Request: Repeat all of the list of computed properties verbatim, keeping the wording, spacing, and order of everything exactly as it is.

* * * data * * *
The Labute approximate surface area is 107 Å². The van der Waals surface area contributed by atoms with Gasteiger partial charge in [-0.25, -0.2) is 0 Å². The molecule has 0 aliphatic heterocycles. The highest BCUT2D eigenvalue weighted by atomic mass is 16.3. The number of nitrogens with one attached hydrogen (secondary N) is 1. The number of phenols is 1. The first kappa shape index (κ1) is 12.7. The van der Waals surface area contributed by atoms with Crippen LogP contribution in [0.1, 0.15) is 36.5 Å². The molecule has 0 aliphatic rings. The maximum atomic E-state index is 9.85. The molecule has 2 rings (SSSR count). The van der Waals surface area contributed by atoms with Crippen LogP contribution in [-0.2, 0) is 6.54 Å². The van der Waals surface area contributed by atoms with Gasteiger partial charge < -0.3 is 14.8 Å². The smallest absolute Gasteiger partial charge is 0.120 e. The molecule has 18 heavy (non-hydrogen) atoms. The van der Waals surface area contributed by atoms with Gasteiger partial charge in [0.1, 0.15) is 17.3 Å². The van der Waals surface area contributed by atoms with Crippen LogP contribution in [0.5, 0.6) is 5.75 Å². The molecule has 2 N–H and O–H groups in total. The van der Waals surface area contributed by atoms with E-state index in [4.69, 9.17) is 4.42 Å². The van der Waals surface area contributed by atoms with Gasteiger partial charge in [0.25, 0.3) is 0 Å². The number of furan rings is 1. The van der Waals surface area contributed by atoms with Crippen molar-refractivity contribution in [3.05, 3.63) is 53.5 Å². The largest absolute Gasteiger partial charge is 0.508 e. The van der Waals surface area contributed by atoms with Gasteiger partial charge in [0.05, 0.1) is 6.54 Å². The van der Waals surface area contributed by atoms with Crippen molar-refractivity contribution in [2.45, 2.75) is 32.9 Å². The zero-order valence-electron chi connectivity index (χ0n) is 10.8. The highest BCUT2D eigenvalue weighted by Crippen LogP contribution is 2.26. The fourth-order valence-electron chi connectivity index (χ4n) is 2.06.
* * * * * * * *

The Labute approximate surface area is 107 Å². The van der Waals surface area contributed by atoms with Gasteiger partial charge in [-0.25, -0.2) is 0 Å². The molecule has 0 aliphatic heterocycles. The highest BCUT2D eigenvalue weighted by atomic mass is 16.3. The number of nitrogens with one attached hydrogen (secondary N) is 1. The number of phenols is 1. The first kappa shape index (κ1) is 12.7. The van der Waals surface area contributed by atoms with Crippen LogP contribution in [0.1, 0.15) is 36.5 Å². The molecule has 0 aliphatic rings. The maximum atomic E-state index is 9.85. The molecule has 2 rings (SSSR count). The van der Waals surface area contributed by atoms with Crippen LogP contribution in [-0.2, 0) is 6.54 Å². The van der Waals surface area contributed by atoms with Gasteiger partial charge < -0.3 is 14.8 Å². The smallest absolute Gasteiger partial charge is 0.120 e. The molecule has 18 heavy (non-hydrogen) atoms. The van der Waals surface area contributed by atoms with Gasteiger partial charge in [0.1, 0.15) is 17.3 Å². The van der Waals surface area contributed by atoms with Crippen LogP contribution in [0.5, 0.6) is 5.75 Å². The molecule has 2 N–H and O–H groups in total. The van der Waals surface area contributed by atoms with E-state index in [4.69, 9.17) is 4.42 Å². The van der Waals surface area contributed by atoms with Gasteiger partial charge in [0.25, 0.3) is 0 Å². The number of furan rings is 1. The van der Waals surface area contributed by atoms with Crippen molar-refractivity contribution in [3.05, 3.63) is 53.5 Å². The largest absolute Gasteiger partial charge is 0.508 e. The van der Waals surface area contributed by atoms with Gasteiger partial charge in [0.05, 0.1) is 6.54 Å². The van der Waals surface area contributed by atoms with Crippen molar-refractivity contribution in [2.45, 2.75) is 32.9 Å². The zero-order valence-electron chi connectivity index (χ0n) is 10.8. The highest BCUT2D eigenvalue weighted by Crippen LogP contribution is 2.26. The fourth-order valence-electron chi connectivity index (χ4n) is 2.06.